Ancient Egypt's Mythical Female Doctor Merit Ptah Helped 'Open Medicine and STEM to Women'

Merit Ptah is frequently cited by feminist historians and popular history blogs as the first female physcian—however, many academics question the ancient Egyptian healer ever existed in the first place.

Jakub Kwiecinski, a medical historian at the University of Colorado, turned a detective eye on Merit Ptah to trace her backstory and find out where the myth came from. Writing in the Journal of the History of Medicine and Allied Sciences, Kwiecinski concludes Merit Ptah is a case of mistaken identity but while she might not be real in the historic sense, the myth helped "open medicine and STEM to women."

"Merit Ptah was everywhere. In online posts about women in STEM, in computer games, in popular history books, there's even a crater on Venus named after her," said Kwiecinski in a statement. "And yet, with all these mentions, there was no proof that she really existed. It soon became clear that there had been no ancient Egyptian woman physician called Merit Ptah."

Following any leads on Merit Ptah he could find, Kwiecinski concluded she originated some time in the 1930s when a U.S. medical historian, doctor and activist, Kate Campbell Hurd-Mead, published a book documenting the history of medical women around the world in 1938. Merit Ptah—a woman doctor and mother of a high priest—was one of the figures described.

According to Hurd-Mean, she was not only a healer but "the Chief Physician," meaning she was both the first reported example of a female doctor and the first reported example of a female head of a healthcare system.

The story of Merit Ptah and her status as the first female medic spread in amateur historian circles, which formed something akin to an echo chamber, allowing the myth to take hold, Kwiecinski argues.

"Finally, it was associated with an extremely emotional, partisan—but also deeply personal—issue of equal rights," said Kwiecinski. "Altogether this created a perfect storm that propelled the story of Merit Ptah into being told over and over again."

But, said Kwiecinski, the problem is she doesn't exist—at least, not as the first woman physician. The name Merit Ptah does appear on the tomb of Ramose as the tomb owner's wife in the New Kingdom. However, this does not fit into Hurd-Mead's timeline, which puts Merit Ptah in the Old Kingdom. Nor does her name present itself on any list of ancient Egyptian healers—"not even as one of the 'legendary'; or 'controversial cases," said Kwiecinski.

Tomb-Chapel of Ramose
The tomb of Ramose depicts a woman called Merit Ptah, often cited as the first female physician. Pictured: Tomb-Chapel of Ramose in Shaykh Abd Al-Qurnah, showing bas-reliefs Depicting Guests to a Banquet Offered by Ramose. Gian Berto Vanni/CORBIS/Corbis/Getty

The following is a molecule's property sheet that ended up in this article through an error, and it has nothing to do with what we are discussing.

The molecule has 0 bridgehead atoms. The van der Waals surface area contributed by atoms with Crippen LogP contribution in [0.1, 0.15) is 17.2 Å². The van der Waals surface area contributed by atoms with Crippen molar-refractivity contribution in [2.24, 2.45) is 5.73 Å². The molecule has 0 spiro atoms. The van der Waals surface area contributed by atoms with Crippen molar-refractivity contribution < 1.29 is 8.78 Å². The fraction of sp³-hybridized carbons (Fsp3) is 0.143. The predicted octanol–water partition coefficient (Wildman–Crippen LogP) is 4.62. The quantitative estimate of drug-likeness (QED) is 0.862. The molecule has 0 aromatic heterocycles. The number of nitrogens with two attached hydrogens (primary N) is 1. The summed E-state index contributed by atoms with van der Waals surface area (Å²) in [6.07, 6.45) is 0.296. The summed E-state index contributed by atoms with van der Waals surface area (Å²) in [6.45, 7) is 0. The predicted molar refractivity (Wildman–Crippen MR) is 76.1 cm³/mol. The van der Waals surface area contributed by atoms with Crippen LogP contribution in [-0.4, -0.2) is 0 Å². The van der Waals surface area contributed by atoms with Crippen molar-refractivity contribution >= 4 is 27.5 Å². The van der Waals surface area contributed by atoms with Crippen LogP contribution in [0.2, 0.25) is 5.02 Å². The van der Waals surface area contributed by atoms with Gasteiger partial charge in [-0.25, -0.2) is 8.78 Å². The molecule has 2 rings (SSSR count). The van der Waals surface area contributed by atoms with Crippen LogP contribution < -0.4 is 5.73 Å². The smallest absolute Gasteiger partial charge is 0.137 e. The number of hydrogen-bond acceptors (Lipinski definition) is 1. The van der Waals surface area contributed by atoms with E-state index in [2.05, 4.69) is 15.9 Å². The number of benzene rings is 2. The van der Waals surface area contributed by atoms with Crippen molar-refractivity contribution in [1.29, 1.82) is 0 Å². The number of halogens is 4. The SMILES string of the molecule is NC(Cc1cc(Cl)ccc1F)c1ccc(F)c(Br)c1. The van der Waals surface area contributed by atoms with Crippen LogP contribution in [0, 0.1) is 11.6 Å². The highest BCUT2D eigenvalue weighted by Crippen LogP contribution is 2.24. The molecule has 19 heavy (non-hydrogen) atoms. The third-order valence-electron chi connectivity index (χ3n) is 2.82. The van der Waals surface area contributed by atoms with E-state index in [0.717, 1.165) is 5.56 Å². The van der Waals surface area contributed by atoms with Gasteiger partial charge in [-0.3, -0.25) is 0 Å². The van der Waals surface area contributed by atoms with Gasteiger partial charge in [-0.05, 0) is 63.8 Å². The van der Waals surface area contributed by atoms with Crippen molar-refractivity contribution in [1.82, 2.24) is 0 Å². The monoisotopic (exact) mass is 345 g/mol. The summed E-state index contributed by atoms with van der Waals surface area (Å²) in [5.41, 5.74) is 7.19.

Kwiecinski believes the story of Merit Ptah has been allowed to propagate because of a dearth of information relating to her, enabling Merit Ptah to become a blank slate, and because it was never properly exposed to a critical audience. It also, he argues in the paper, fits into a narrative that imagines Egypt as a more gender equal society than others of that time.

"Perceived through such a mythical lens, ancient Egypt appears not as an object of a potential critical inquiry, but as a setting for legendary tales, as long as they retain a level of verisimilitude," Kwiecinski wrote in the paper.

However, he added, there was another figure that bears certain similarities to Merit Ptah but carries more academic weight and has appeared in academic journals. Peseshet is described as the "Overseer of Healer Women," and came from the same time period as Merit Ptah. Peseshet was also described in the tomb of her son, who was also a high priest. Kwiecinski believes this could explain a case of mistaken identity.

According to Kwiecinski, Hurd-Mead mixed up the name and the date of the healer, as well as the location of the tomb. To support his argument he says Merit Ptah's name is first mentioned in an article published in January 1933 (and not in Hurd-Mead's 1928 and 1929 writings), suggesting Hurd-Mead first heard of her after the excavation of a tomb depicting Peseshet in 1929-30 and a publication on the findings of that excavation in 1932.

"And so, from a misunderstood case of an authentic Egyptian woman healer, Peseshet, a seemingly earlier Merit Ptah, 'the first woman physician' was born," said Kwiecinski.

"Merit Ptah's story is a warning about over-reliance on secondary sources, and about misleading character of historical information in the Internet—including even seemingly well-sourced Wikipedia articles," wrote Kwiecinski.

However, it also shows how influential popular history authors can be to the distribution of historical information, said Kwiecinski. And while there may be little historical basis for her claim to be the first female medic, "she is a very real symbol of the 20th century feministic struggle to write women back into the history books, and to open medicine and STEM to women," said Kwiecinski.